Do dogs know what is happening with cancer?

Has anybody else noticed a change in their dogs behaviour either before, during or after diagnosis?

I ask this as one of my Siberian Huskies started to get very agitated if I coughed (this was prior to me being diagnosed or having any inkling that I was ill). I had developed a tickling cough and Remy (the Husky) would be clearly uncomfortable when I coughed, moving away then sitting down and fixing me with a stare. When the cough stopped he would immediately come over to me and put his head against my stomach. If I was sitting he would climb up and lie on me with head on my stomach. Anybody else coughing, there was no reaction.

Sadly I outlasted Remy who at the age of fourteen was put to sleep due to old age. But his behaviour has stayed with me and I often wonder if he knew what I did not.

Remy & his mate Snowy, passed before my surgery and I resolved then that to help me recover (well to convince my wife) I needed another dog. We now have Mischa & Loki, both Siberian Huskies pups and both rescued. Loki from Battersea and Misha from the Husky Rescue.

We all walk every day and have done since I was able to after my surgery.

I am delighted to say that neither of them has started staring at me in a strange way so this maybe considered a good sign. I have read about dogs being used to detect cancer now.

Any stories?

10 Replies

  • There have been a number of reports about dogs detecting cancer, and there is a very promising experiment and trial under Prof George Hanna at Imperial College developing a breath test machine that works on the basis of analysing gases that are given off by tumours. A dog's nose is very much more sensitive than the human equivalent. To the extent that some say that scent to a dog is much more stimulating than sight is to us.

  • i believe dogs do detect cancer.mine sniffs around my pelvic area and has a fixed stare which is scary.,

  • our collie never left my side when I was ill, I couldn't even go upstairs to the loo without him sat at the door, , he sat by my bed when I was low with the chemo, in fact he was always with, or very near me , during my recovery we used to go for long walks but he would never leave my side , I'm sure he was a big aid in me getting better, alas he developed kidney disease and we did all we could for him but we finally had to have him put to sleep , we now have got a collie x lab pup and although he is a handful at the moment I'm sure he will carry on where the old.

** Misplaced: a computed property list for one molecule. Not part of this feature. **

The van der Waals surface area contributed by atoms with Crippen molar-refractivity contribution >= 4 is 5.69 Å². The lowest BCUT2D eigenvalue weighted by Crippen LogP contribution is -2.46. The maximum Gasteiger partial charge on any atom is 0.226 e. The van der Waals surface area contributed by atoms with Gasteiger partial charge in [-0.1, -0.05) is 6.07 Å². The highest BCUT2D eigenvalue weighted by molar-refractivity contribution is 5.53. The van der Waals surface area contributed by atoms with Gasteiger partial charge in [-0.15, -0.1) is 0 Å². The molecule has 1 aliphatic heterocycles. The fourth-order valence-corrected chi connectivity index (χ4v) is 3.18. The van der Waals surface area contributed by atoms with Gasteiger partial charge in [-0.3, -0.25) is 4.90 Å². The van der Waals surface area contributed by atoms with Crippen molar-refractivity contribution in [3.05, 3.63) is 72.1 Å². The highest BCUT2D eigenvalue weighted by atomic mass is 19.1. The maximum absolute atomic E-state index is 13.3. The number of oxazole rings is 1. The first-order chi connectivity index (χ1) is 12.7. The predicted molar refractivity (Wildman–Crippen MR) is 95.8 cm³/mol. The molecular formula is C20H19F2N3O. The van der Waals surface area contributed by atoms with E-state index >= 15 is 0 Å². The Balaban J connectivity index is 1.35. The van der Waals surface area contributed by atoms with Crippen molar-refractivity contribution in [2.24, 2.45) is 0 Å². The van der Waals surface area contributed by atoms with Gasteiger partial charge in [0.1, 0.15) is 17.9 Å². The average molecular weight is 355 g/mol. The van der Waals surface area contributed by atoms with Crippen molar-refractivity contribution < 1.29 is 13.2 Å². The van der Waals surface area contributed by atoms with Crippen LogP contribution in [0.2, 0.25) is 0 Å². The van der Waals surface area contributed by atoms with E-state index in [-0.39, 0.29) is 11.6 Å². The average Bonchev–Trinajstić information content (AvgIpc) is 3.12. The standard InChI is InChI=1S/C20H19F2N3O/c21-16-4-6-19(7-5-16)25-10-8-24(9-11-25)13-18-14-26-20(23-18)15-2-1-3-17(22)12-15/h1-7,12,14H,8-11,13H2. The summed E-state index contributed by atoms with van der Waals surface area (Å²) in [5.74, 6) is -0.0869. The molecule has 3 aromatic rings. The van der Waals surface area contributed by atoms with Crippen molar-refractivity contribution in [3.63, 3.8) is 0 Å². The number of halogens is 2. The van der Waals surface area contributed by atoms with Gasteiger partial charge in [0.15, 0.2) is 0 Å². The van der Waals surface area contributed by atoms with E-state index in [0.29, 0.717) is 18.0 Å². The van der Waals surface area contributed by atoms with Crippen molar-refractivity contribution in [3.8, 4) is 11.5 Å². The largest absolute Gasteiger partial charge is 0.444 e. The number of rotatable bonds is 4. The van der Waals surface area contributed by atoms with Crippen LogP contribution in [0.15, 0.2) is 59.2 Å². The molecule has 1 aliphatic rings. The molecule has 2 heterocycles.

collie Dylan left off. just looking at a canvas print of the old boy and it still brings a tear to my eyes .

  • I can't says my dogs showed any interest in my condition but two years before I was diagnosed I had a session with a medium. She told me many things but one thing I do remember was that she thought I may have a problem with my chest area. At the time I had been to the Docs with what seemed like an angina attack so presumed that was what she had picked up. Only thought about this experience some time after surgery and treatment.

  • Dogs are very tuned in with their owners and can detect a change in behaviour earlier then we can ourselves.

    Mine will come and sit with me about half an hour before the dumping syndrome kicks in, we had her after my diagnosis of cancer so cannot say if would have picked up the cancer.

    There are dogs being trialled to see if they can pick up on cancer, believed to be by smell so the breath test machine is being developed, very exciting news in the research for early diagnosis.

  • Towards the end of last year they ran quite a few news stories about dogs being able to pick up Prostrate cancer - a number of trials being done. This would be so much better than the biopsy that is carried out if your PSA levels are high (which my husband undertook last year - but all was well) but not a pleasant procedure.

  • there have been so many cases of misdiagnosis (not necessarily of oesophageal cancer)as eg IBS possibly from inconclusive scans,i think doctors should consider that dogs know when their owners are ill and can pick up on cancers and there have been instances of family dogs warning of epileptic fits ,children becoming ill etc,

  • Personally I think if the specialist dogs can be trained and proved to be reliable,it would be a wonderful thing,but our domestic mutts I am not so sure I would have so much confidence in,tho wouldn't that be nice. Most dogs sniff around anyone's crutch area ( even the most sweet smelling ones!) given the chance- Gp's would be inundated with people convinced they had cancer around that area!

  • My lab Sam would not put his nose near my Osophagus I noticed this after diagnosis but after opperation he would

    I really believe some dogs know

    By the way my wife whitnesed this

    Steve w

  • Interestingly my friends small dog (jack russell) seemed very interested in my stomach and was sitting on my lap sniffing my stomach just before I was diagnosed with cancer. I believe they use dogs for certain types of cancer detection and the NHS have even run trials.

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